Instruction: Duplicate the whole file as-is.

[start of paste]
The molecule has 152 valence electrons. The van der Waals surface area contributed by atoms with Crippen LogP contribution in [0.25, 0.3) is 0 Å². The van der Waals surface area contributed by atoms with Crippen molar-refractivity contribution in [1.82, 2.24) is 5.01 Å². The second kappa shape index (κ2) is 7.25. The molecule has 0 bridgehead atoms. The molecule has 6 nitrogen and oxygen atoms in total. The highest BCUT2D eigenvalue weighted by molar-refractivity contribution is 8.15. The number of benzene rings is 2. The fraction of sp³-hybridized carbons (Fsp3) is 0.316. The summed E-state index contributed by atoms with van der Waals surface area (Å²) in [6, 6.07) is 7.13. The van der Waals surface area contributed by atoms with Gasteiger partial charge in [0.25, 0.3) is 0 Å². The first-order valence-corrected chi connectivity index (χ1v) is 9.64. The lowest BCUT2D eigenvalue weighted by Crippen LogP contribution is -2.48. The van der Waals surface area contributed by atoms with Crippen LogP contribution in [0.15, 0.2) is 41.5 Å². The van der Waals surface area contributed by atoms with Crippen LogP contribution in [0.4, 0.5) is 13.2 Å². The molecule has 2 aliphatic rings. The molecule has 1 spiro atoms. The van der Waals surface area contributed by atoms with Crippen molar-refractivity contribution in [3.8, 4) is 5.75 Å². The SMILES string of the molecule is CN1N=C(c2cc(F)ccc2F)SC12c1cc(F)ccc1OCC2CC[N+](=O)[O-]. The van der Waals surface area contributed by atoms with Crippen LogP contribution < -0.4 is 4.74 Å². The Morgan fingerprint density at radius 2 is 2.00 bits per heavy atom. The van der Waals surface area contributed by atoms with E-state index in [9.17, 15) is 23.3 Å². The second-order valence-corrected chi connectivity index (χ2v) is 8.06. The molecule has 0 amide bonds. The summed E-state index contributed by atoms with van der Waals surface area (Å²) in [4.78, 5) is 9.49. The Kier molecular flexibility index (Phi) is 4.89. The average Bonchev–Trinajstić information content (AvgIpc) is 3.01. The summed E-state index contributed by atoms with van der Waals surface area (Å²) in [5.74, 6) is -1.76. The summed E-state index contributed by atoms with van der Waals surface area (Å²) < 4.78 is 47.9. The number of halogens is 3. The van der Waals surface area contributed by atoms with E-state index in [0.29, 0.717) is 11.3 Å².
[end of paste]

The molecule has 152 valence electrons. The van der Waals surface area contributed by atoms with Crippen LogP contribution in [0.25, 0.3) is 0 Å². The van der Waals surface area contributed by atoms with Crippen molar-refractivity contribution in [1.82, 2.24) is 5.01 Å². The second kappa shape index (κ2) is 7.25. The molecule has 0 bridgehead atoms. The molecule has 6 nitrogen and oxygen atoms in total. The highest BCUT2D eigenvalue weighted by molar-refractivity contribution is 8.15. The number of benzene rings is 2. The fraction of sp³-hybridized carbons (Fsp3) is 0.316. The summed E-state index contributed by atoms with van der Waals surface area (Å²) in [6, 6.07) is 7.13. The van der Waals surface area contributed by atoms with Gasteiger partial charge in [0.25, 0.3) is 0 Å². The first-order valence-corrected chi connectivity index (χ1v) is 9.64. The lowest BCUT2D eigenvalue weighted by Crippen LogP contribution is -2.48. The van der Waals surface area contributed by atoms with Crippen LogP contribution in [0.15, 0.2) is 41.5 Å². The van der Waals surface area contributed by atoms with Crippen LogP contribution in [0.4, 0.5) is 13.2 Å². The molecule has 2 aliphatic rings. The molecule has 1 spiro atoms. The van der Waals surface area contributed by atoms with Crippen molar-refractivity contribution in [3.8, 4) is 5.75 Å². The SMILES string of the molecule is CN1N=C(c2cc(F)ccc2F)SC12c1cc(F)ccc1OCC2CC[N+](=O)[O-]. The van der Waals surface area contributed by atoms with Crippen LogP contribution < -0.4 is 4.74 Å². The Morgan fingerprint density at radius 2 is 2.00 bits per heavy atom. The van der Waals surface area contributed by atoms with E-state index in [9.17, 15) is 23.3 Å². The second-order valence-corrected chi connectivity index (χ2v) is 8.06. The molecule has 0 amide bonds. The summed E-state index contributed by atoms with van der Waals surface area (Å²) in [4.78, 5) is 9.49. The Kier molecular flexibility index (Phi) is 4.89. The average Bonchev–Trinajstić information content (AvgIpc) is 3.01. The summed E-state index contributed by atoms with van der Waals surface area (Å²) in [5.74, 6) is -1.76. The summed E-state index contributed by atoms with van der Waals surface area (Å²) < 4.78 is 47.9. The number of halogens is 3. The van der Waals surface area contributed by atoms with E-state index in [0.29, 0.717) is 11.3 Å².